I personally have never seen a boat with MTU 8V 2000 main engine(s). I have only seen and own them as generator engines with Leroy Somer electrical end and massive sound enclosure. Smooth and flawless running engines. CanĀ“t tell about their longevity, as the boat is fairly new but the chief loves them.

    The 8 V 2000 is most likely not so common as a propulsion engine in the yachting industry, because of weight, size and power range, this is the territory of MANs and CATs.
  7. Capt J

    Capt J Senior Member

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    I was told MTU bought DD strictly for the DDEC system. I never heard the Series 60 was one of the reasons. I run 150 different yachts a year and have run a lot of non common engines but personally have never run 8v2000s as they are pretty rare in yachts.
  8. HTMO9

    HTMO9 Senior Member

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    The DDEC system was for sure the other major reason. But the S60 was also very interesting for MTU because of its pervasive use in military and other government applications. Long contracts for service, spareparts and follow-up orders. Big money for the shareholders.

    As Capt J said, the 8V 2000 as an propulsion engine in yachts is a very rare species. I also have never heard of one. But as a generator engine, the V8 2000 is quite common in the commercial world and in bigger yachts.

    We have a MTU 8V 2000 M51A, 315 KWe Generator as Nr. 3 Generator / Night Generator in the boat, as I do not like the radiator cooled emergency generator being used as a harbour / night gen. The two main gens are 12V 2000 M51A. Great combination.

    Due to the MTU modular system, if specifying the electrical demand of your boat, you end up with either V8, V10, V12, V16 or even V20 versions of the 2000 series.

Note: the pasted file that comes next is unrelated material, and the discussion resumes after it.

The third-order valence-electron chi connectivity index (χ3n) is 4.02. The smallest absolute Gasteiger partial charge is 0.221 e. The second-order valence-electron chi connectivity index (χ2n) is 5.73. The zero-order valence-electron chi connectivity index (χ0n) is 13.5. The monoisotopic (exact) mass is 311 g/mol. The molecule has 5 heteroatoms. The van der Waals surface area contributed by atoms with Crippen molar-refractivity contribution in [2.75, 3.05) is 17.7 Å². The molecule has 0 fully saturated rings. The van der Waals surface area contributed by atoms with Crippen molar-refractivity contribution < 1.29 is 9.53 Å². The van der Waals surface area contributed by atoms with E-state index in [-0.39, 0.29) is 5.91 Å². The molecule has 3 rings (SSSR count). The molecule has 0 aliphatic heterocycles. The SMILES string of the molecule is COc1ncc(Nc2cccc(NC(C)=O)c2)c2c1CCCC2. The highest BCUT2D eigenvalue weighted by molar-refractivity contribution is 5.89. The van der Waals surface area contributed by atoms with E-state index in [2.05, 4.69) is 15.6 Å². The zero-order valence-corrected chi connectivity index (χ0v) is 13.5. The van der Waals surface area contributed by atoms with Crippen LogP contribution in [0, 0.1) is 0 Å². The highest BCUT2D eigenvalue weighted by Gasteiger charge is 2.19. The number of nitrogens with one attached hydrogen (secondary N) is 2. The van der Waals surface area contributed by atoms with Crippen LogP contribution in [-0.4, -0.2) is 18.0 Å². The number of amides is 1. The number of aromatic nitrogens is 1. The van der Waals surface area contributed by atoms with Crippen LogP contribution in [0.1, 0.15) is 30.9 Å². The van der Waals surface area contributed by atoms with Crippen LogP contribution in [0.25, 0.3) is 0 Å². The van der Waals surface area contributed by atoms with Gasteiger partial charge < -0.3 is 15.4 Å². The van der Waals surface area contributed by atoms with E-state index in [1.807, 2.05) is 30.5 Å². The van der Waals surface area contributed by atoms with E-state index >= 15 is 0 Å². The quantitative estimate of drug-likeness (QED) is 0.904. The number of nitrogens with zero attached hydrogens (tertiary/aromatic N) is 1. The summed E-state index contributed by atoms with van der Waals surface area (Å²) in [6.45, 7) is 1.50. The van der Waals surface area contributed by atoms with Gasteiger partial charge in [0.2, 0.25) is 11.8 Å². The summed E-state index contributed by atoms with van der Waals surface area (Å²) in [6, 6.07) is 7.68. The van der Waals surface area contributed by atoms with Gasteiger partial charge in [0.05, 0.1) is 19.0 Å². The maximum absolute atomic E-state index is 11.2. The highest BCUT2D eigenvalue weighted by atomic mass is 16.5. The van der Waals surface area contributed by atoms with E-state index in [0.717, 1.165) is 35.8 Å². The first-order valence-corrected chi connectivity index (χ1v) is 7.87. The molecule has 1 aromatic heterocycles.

9. Capt Ralph

    Capt Ralph Senior Member

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    I didn't think the DDEC stuff was that high tech. Not worth buying a company.
    Picking up a solid engine company makes more sense.
  10. Capt J

    Capt J Senior Member

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    It was high tech for it's time and I believe they're still using the DDEC system today in pretty much it's invented form. Heck they've been using those really old looking displays on the new mtu's up until a few years ago.
  11. bayoubud

    bayoubud Senior Member

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    Looked at a sf boat 5/6 years ago in Jupiter and remember it had recent 1000hr service on series 60's at $24,000 cost. That seemed high and can't find an online schedule for maintenance to see what is required.
    Last edited: May 27, 2017
  12. bayoubud

    bayoubud Senior Member

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    Happened to see this http://www.yachtworld.com/boats/200...-2991829/Stuart/FL/United-States#.WeyPILpFzMQ powered by 8v2000 which was a concern by the original post. The only time I have seen this engine in a boat.